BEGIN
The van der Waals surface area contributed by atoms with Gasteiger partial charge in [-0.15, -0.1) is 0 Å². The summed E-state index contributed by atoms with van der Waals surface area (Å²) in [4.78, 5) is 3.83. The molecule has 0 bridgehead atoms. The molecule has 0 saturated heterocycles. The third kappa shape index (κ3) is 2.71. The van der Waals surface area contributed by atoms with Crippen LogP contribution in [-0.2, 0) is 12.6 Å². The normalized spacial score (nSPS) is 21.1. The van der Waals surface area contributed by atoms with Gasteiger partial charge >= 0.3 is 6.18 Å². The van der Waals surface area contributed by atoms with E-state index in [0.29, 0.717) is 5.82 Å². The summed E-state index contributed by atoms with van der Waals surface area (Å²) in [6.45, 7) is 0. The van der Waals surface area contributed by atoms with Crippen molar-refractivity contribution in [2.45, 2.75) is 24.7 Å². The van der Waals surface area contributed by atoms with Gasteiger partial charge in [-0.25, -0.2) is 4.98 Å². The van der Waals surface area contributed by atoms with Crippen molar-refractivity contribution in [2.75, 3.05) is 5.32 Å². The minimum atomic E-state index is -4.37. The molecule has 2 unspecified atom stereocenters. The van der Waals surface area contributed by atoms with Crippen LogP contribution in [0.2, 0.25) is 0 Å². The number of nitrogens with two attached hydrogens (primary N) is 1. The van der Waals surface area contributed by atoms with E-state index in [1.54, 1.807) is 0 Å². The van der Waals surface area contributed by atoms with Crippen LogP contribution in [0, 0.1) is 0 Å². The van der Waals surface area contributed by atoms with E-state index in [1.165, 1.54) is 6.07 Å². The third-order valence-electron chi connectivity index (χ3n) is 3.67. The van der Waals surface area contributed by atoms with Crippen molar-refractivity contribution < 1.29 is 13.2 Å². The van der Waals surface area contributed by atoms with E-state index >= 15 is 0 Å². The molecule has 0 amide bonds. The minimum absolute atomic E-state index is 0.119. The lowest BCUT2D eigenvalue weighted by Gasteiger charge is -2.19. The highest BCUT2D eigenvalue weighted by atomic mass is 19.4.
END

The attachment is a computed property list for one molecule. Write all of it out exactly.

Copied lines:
The van der Waals surface area contributed by atoms with Gasteiger partial charge in [-0.15, -0.1) is 0 Å². The summed E-state index contributed by atoms with van der Waals surface area (Å²) in [4.78, 5) is 3.83. The molecule has 0 bridgehead atoms. The molecule has 0 saturated heterocycles. The third kappa shape index (κ3) is 2.71. The van der Waals surface area contributed by atoms with Crippen LogP contribution in [-0.2, 0) is 12.6 Å². The normalized spacial score (nSPS) is 21.1. The van der Waals surface area contributed by atoms with Gasteiger partial charge >= 0.3 is 6.18 Å². The van der Waals surface area contributed by atoms with E-state index in [0.29, 0.717) is 5.82 Å². The summed E-state index contributed by atoms with van der Waals surface area (Å²) in [6.45, 7) is 0. The van der Waals surface area contributed by atoms with Crippen molar-refractivity contribution in [2.45, 2.75) is 24.7 Å². The van der Waals surface area contributed by atoms with Gasteiger partial charge in [-0.25, -0.2) is 4.98 Å². The van der Waals surface area contributed by atoms with Crippen molar-refractivity contribution in [2.75, 3.05) is 5.32 Å². The minimum atomic E-state index is -4.37. The molecule has 2 unspecified atom stereocenters. The van der Waals surface area contributed by atoms with Crippen LogP contribution in [0.2, 0.25) is 0 Å². The number of nitrogens with two attached hydrogens (primary N) is 1. The van der Waals surface area contributed by atoms with E-state index in [1.54, 1.807) is 0 Å². The van der Waals surface area contributed by atoms with Crippen LogP contribution in [0, 0.1) is 0 Å². The van der Waals surface area contributed by atoms with E-state index in [1.165, 1.54) is 6.07 Å². The third-order valence-electron chi connectivity index (χ3n) is 3.67. The van der Waals surface area contributed by atoms with Crippen molar-refractivity contribution < 1.29 is 13.2 Å². The van der Waals surface area contributed by atoms with E-state index >= 15 is 0 Å². The molecule has 0 amide bonds. The minimum absolute atomic E-state index is 0.119. The lowest BCUT2D eigenvalue weighted by Gasteiger charge is -2.19. The highest BCUT2D eigenvalue weighted by atomic mass is 19.4.